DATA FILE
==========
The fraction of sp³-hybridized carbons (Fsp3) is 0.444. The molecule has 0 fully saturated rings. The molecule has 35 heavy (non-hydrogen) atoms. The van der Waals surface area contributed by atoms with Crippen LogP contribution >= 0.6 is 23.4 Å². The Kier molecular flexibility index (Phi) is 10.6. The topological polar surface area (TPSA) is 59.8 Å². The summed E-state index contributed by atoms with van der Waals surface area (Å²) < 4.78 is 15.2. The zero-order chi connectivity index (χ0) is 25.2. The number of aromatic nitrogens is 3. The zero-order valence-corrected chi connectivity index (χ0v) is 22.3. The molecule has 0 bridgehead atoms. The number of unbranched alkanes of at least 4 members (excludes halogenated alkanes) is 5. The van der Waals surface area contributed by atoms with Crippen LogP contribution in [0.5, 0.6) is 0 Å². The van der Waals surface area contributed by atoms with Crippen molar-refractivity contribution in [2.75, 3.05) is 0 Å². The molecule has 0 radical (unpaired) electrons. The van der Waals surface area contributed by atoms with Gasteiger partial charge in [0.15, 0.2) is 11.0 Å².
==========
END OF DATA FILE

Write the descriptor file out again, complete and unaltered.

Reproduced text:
The fraction of sp³-hybridized carbons (Fsp3) is 0.444. The molecule has 0 fully saturated rings. The molecule has 35 heavy (non-hydrogen) atoms. The van der Waals surface area contributed by atoms with Crippen LogP contribution >= 0.6 is 23.4 Å². The Kier molecular flexibility index (Phi) is 10.6. The topological polar surface area (TPSA) is 59.8 Å². The summed E-state index contributed by atoms with van der Waals surface area (Å²) < 4.78 is 15.2. The zero-order chi connectivity index (χ0) is 25.2. The number of aromatic nitrogens is 3. The zero-order valence-corrected chi connectivity index (χ0v) is 22.3. The molecule has 0 bridgehead atoms. The number of unbranched alkanes of at least 4 members (excludes halogenated alkanes) is 5. The van der Waals surface area contributed by atoms with Crippen LogP contribution in [0.5, 0.6) is 0 Å². The van der Waals surface area contributed by atoms with Crippen molar-refractivity contribution in [2.75, 3.05) is 0 Å². The molecule has 0 radical (unpaired) electrons. The van der Waals surface area contributed by atoms with Gasteiger partial charge in [0.15, 0.2) is 11.0 Å².